In her deposition, Miller testified that she saw Metzinger two or three times but could not remember the dates because she "was going through a very trying period at that time." She could not say whether it was more than six months or less than six months after her husband died. She was equally unable to date this event by reference to the succeeding contact with Cheren & Goldberg. She did testify that this contact was in 1973 and when asked if it was "before the month of December" said, "I am sure it must have been." However, when admonished not to guess, plaintiff stated, "I don't know," and in her declaration in opposition, Miller stated, "I do not know when these meetings or conversations occurred."
The deposition testimony of Meo also bore upon the dating of the contacts between Miller and Metzinger. He testified that the December 27, 1973, letter, as indicated by the statement therein that it was written "[p]ursuant to our conversation" was preceded by a phone conversation of like content, and that a handwritten notation on the original of the letter, "Called Echt 12-28-73, 2:30" was in his handwriting and reflected the fact that on that date he called Bernard Echt and asked for the records.
There was also considerable uncertainty as to the content of the discussions between Miller and Metzinger. In his deposition, Metzinger stated that he did not "remember any of the substance" of the conversations he had with Mrs. Miller and could not say whether he ever advised her that an action "should be filed on her behalf prior to one year from the day of her husband's death." When asked, "Did you ever agree to perform any work on Margaret Miller's children's behalf in connection with the medical-malpractice claim?" he answered, "I don't know." However, in his declaration, Metzinger stated that Miller asked him to investigate the case, that he had advised her that in order to do so it was necessary to examine the medical records and suggested he would obtain them from her present counsel, but "never indicated at this time that I would undertake this matter nor represent her." In the declaration Metzinger summarized: "At no time during any conversation or consultation period did I agree to represent Mrs. Miller in any regard to this claim.... My entire relationship to this action was of an investigatory nature."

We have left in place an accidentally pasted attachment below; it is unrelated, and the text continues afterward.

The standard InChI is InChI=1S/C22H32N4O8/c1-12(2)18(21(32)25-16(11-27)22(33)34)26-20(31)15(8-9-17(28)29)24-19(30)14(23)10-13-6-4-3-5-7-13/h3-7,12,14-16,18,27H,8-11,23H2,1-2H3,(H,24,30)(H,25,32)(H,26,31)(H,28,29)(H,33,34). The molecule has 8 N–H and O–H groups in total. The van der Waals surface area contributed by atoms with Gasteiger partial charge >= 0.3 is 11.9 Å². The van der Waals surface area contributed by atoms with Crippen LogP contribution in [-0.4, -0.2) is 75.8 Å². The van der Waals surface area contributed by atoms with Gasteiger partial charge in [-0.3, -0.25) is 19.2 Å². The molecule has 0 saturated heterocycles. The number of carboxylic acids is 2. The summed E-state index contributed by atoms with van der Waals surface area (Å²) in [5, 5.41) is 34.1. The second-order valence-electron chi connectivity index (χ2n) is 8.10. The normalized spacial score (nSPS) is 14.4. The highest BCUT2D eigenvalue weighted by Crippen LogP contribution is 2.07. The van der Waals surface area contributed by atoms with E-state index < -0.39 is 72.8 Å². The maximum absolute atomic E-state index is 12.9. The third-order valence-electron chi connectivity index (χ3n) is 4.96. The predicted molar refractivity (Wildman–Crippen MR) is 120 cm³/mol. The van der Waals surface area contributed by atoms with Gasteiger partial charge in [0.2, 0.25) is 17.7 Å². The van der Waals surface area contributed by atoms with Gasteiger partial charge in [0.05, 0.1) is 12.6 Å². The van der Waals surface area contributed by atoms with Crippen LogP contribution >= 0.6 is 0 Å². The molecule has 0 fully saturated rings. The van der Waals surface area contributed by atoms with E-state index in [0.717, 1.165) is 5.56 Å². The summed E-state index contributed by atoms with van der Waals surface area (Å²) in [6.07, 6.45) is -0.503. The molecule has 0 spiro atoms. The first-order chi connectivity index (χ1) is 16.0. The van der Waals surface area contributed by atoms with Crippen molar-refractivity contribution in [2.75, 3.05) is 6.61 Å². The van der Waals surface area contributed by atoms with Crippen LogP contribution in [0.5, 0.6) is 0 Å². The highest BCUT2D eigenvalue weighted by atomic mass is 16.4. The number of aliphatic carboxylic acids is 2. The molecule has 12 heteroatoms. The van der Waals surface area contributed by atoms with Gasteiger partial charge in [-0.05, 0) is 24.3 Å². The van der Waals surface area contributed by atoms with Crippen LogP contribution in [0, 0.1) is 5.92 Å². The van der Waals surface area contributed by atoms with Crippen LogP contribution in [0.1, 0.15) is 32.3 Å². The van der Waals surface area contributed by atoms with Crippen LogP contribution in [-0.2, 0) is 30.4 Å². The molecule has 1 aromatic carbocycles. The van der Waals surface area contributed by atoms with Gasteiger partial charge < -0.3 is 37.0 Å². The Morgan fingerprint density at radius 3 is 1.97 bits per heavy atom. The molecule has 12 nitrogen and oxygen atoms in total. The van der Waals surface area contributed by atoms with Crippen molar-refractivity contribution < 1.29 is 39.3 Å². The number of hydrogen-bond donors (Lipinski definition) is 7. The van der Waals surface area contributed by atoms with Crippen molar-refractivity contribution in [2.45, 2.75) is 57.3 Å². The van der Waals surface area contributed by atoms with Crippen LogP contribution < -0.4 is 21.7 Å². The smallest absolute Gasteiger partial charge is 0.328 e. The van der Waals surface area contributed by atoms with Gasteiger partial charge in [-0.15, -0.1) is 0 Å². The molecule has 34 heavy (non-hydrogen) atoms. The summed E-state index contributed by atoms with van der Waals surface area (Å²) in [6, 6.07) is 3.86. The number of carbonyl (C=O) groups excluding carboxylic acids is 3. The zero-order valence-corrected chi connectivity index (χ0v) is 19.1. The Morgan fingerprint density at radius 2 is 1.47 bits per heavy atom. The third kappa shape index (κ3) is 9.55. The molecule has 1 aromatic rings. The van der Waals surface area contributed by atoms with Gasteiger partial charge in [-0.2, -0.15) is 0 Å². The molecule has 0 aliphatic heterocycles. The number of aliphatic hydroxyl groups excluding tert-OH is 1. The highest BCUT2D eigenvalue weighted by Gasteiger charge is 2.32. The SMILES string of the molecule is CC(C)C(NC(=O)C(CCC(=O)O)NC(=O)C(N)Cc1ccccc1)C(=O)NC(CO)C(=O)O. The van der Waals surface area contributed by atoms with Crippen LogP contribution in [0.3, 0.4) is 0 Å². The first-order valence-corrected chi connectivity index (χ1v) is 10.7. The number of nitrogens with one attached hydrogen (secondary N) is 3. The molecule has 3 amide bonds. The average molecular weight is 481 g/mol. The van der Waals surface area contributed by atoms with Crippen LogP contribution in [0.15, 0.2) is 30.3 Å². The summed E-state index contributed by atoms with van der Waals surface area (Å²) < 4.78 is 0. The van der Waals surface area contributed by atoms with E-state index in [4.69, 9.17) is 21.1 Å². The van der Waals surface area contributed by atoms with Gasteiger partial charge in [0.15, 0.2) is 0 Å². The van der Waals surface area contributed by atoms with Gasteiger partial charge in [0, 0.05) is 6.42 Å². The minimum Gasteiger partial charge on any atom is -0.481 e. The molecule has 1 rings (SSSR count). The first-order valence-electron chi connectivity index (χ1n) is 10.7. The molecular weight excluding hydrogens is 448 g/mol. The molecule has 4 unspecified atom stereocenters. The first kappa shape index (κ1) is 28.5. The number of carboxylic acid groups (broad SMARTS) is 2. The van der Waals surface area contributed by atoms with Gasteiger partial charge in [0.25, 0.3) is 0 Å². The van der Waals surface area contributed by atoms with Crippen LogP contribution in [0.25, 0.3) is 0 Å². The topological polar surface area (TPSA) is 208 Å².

The testimony of plaintiff Miller, however, concerning their conversation was as follows:
"A. Yes. At that time he said he didn't understand the hospital records. He said he was going to have Max read them, and then he never sent them to Max and he — Max is Dr. McElroy[
Another matter on which the record was unclear was whether Metzinger contacted Cheren & Goldberg in connection with the reference or merely sent Miller there. In his deposition, Metzinger said he did not "believe" that he contacted Cheren & Goldberg prior to referring Miller because it was "not my usual practice." Miller, however, testified in her deposition that she believed "he called up and made arrangements for me to make an appointment to go see him." In Miller's opposition declaration, she stated that Metzinger "made an appointment for me to see the law firm of Cheren & Goldberg."
On August 29, 1977, the motion for summary judgment was submitted upon the depositions and declarations, the memoranda of points and authorities, and oral argument. On that date the motion was granted, followed by the judgment entered November 9, 1977.
Plaintiffs contend that the motion for summary judgment was improperly granted inasmuch as there were issues of fact as to (1) the date upon which Metzinger informed plaintiff Miller that he would not represent her, (2) whether Metzinger advised plaintiffs as to the running of the statute of limitations, and (3) when plaintiffs established an attorney-client relationship with Cheren & Goldberg. Plaintiffs also contend that the declaration of Victor Sepulveda improperly incorporates the deposition testimony of plaintiff Miller. Defendants controvert all of plaintiffs' contentions.